Q) Prior Art (10.03.30a)

by admin on April 9, 2010 · 4 comments

in Exam Questions

Test takers report a #30 from the October 2003 (AM) patent bar exam is in the current question pool.

30. A registered practitioner receives an Office action for Application X, a patent application filed after November 29, 1999. The action contains a rejection of all the claims as being obvious under 35 USC 103(a) over Patent A in view of Patent B. Patent A is only available as prior art under 35 USC 102(e). Patent B is available under 35 USC 102(b). The practitioner seeks to disqualify Patent A as prior art under 35 USC 103(c). Which of the following would be sufficient evidence to disqualify Patent A as prior art in accordance with the patent laws, rules and procedures as related in the MPEP?
(A) A declaration signed by an employee of Corporation K, who is not empowered to act on behalf of Corporation K, stating that at the time the invention claimed in Application X was made, the claimed invention and Patent A were commonly owned by Corporation K.
(B) A declaration signed by the inventor of Patent A stating that at the time the invention claimed in Application X was made, the invention claimed in Application X and the invention claimed in Patent A were both subject to an obligation of assignment to the same person.
(C) A statement by the inventor Jones, the sole inventor of Application X, saying that at the present time, Application X and Patent A are commonly owned.
(D) A statement by the practitioner stating that Application X and Patent A were, at the time the invention claimed in Application X was made, commonly owned by the same person.
(E) A statement by inventor Jones, the sole inventor of Application X, saying that at the time the invention claimed in Application X was made, Jones owned a majority interest in Patent A.

ANSWER: (B) or (D) is accepted as the correct answer. As to (B) and (D), see MPEP § 706.02(l)(2), under the heading “II. Evidence Required To Establish Common Ownership.” (B) is accepted because applicants, e.g., inventors, have the best knowledge of the ownership of their applications, and because their statement of such is sufficient evidence because of their paramount obligation of candor and good faith to the USPTO. (D) reproduces the example set forth under the foregoing heading. (A) is incorrect because applicants or the representatives of record have the best knowledge of the ownership of their applications, and because their statement of such is sufficient evidence because of their paramount obligation of candor and good faith to the USPTO. (C) is incorrect because the statement does not establish common ownership at the time the later invention was made. 35 U.S.C. § 103(c). (E) is incorrect because it does not establish that the prior art invention and the claimed invention are entirely or wholly owned by the same person. MPEP § 706.02(l)(2).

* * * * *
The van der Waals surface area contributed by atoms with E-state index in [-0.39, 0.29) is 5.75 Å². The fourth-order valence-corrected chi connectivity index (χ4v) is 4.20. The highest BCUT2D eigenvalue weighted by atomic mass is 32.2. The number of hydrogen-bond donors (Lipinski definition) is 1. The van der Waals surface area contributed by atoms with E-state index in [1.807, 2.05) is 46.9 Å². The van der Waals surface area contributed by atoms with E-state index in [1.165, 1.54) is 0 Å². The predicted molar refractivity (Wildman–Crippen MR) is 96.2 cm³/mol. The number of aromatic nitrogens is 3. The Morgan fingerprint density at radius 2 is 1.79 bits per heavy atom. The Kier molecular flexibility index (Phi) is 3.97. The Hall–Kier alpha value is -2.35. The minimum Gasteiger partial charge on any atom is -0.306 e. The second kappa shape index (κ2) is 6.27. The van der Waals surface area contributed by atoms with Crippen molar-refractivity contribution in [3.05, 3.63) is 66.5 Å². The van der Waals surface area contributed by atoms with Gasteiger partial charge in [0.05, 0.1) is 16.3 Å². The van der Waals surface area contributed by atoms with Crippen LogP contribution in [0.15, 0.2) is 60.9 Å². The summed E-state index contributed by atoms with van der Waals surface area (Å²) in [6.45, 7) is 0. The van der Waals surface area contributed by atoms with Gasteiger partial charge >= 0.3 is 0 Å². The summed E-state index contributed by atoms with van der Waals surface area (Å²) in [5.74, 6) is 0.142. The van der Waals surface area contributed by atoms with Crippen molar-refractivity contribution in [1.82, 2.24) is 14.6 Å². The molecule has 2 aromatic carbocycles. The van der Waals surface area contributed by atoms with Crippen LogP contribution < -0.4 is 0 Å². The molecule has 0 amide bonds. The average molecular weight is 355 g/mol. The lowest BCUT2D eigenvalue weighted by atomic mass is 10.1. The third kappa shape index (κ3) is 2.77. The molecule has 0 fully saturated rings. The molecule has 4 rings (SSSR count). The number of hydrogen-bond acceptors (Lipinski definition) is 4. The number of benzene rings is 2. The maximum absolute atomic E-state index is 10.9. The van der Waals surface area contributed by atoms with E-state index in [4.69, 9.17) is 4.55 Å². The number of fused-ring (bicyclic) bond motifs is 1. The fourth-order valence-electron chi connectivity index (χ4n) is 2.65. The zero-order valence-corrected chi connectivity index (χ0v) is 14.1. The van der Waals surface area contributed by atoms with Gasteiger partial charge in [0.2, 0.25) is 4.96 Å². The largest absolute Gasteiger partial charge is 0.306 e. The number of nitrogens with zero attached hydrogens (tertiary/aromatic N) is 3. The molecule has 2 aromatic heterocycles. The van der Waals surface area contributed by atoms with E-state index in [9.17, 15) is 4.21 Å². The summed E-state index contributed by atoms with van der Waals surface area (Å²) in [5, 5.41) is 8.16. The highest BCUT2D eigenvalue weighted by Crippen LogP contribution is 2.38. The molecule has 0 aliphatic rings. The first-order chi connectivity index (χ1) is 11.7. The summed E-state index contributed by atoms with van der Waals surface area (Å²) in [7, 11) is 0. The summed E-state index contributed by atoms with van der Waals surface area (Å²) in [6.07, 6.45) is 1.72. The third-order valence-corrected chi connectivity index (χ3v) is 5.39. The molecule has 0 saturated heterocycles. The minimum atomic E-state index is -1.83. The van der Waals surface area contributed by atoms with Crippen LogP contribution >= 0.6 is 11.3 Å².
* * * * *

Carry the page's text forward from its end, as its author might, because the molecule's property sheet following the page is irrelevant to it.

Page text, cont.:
{ 4 comments… read them below or add one }

1 SolNo Gravatar April 2, 2012 at 9:34 pm

B works only if Pat A inventor is also App X inventor/applicant.

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2 SabrinaNo Gravatar April 23, 2012 at 10:49 am

Sol: I do not agree with you. If there is support for your assertion, please provide it so that I can reassess my own understanding. Here is why I think you are incorrect:

The language of 102(c) expressly applies to overcome a reference by ANOTHER PERSON…please see this phrase in context below:

35 U.S.C. 103. Conditions for patentability; non-obvious subject matter.
*****